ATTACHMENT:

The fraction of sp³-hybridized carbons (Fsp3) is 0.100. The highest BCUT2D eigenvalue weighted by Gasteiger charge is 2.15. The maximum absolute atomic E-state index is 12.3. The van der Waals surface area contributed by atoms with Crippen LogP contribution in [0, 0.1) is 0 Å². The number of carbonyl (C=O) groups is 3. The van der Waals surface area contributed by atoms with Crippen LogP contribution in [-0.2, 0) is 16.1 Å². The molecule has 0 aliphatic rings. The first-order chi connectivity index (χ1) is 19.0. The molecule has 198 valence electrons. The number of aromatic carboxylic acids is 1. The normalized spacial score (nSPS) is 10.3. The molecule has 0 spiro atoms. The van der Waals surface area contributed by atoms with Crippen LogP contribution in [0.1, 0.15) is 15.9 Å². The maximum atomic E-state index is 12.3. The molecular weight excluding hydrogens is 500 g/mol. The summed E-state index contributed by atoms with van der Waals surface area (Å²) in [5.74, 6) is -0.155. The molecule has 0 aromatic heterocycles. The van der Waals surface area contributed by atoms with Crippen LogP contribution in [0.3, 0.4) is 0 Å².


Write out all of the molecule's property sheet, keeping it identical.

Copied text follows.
The fraction of sp³-hybridized carbons (Fsp3) is 0.100. The highest BCUT2D eigenvalue weighted by Gasteiger charge is 2.15. The maximum absolute atomic E-state index is 12.3. The van der Waals surface area contributed by atoms with Crippen LogP contribution in [0, 0.1) is 0 Å². The number of carbonyl (C=O) groups is 3. The van der Waals surface area contributed by atoms with Crippen LogP contribution in [-0.2, 0) is 16.1 Å². The molecule has 0 aliphatic rings. The first-order chi connectivity index (χ1) is 19.0. The molecule has 198 valence electrons. The number of aromatic carboxylic acids is 1. The normalized spacial score (nSPS) is 10.3. The molecule has 0 spiro atoms. The van der Waals surface area contributed by atoms with Crippen LogP contribution in [0.1, 0.15) is 15.9 Å². The maximum atomic E-state index is 12.3. The molecular weight excluding hydrogens is 500 g/mol. The summed E-state index contributed by atoms with van der Waals surface area (Å²) in [5.74, 6) is -0.155. The molecule has 0 aromatic heterocycles. The van der Waals surface area contributed by atoms with Crippen LogP contribution in [0.3, 0.4) is 0 Å².